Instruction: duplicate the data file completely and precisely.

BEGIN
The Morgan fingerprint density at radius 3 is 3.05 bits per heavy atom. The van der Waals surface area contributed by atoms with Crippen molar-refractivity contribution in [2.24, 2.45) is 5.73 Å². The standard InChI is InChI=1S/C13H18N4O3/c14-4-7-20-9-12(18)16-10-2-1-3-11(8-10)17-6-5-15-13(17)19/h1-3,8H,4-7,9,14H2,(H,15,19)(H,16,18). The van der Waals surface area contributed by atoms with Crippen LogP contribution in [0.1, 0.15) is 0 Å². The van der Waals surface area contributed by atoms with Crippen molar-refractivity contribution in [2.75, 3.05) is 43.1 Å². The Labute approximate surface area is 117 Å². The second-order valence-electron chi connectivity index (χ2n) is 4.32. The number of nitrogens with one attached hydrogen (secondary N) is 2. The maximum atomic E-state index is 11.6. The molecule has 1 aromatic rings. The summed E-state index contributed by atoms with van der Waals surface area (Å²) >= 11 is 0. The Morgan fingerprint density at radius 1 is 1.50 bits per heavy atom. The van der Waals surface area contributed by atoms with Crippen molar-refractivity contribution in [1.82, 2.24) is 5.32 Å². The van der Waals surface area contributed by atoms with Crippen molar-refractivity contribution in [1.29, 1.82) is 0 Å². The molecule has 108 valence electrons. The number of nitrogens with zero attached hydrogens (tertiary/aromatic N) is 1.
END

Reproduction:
The Morgan fingerprint density at radius 3 is 3.05 bits per heavy atom. The van der Waals surface area contributed by atoms with Crippen molar-refractivity contribution in [2.24, 2.45) is 5.73 Å². The standard InChI is InChI=1S/C13H18N4O3/c14-4-7-20-9-12(18)16-10-2-1-3-11(8-10)17-6-5-15-13(17)19/h1-3,8H,4-7,9,14H2,(H,15,19)(H,16,18). The van der Waals surface area contributed by atoms with Crippen LogP contribution in [0.1, 0.15) is 0 Å². The van der Waals surface area contributed by atoms with Crippen molar-refractivity contribution in [2.75, 3.05) is 43.1 Å². The Labute approximate surface area is 117 Å². The second-order valence-electron chi connectivity index (χ2n) is 4.32. The number of nitrogens with one attached hydrogen (secondary N) is 2. The maximum atomic E-state index is 11.6. The molecule has 1 aromatic rings. The summed E-state index contributed by atoms with van der Waals surface area (Å²) >= 11 is 0. The Morgan fingerprint density at radius 1 is 1.50 bits per heavy atom. The van der Waals surface area contributed by atoms with Crippen molar-refractivity contribution in [1.82, 2.24) is 5.32 Å². The van der Waals surface area contributed by atoms with Crippen molar-refractivity contribution in [1.29, 1.82) is 0 Å². The molecule has 108 valence electrons. The number of nitrogens with zero attached hydrogens (tertiary/aromatic N) is 1.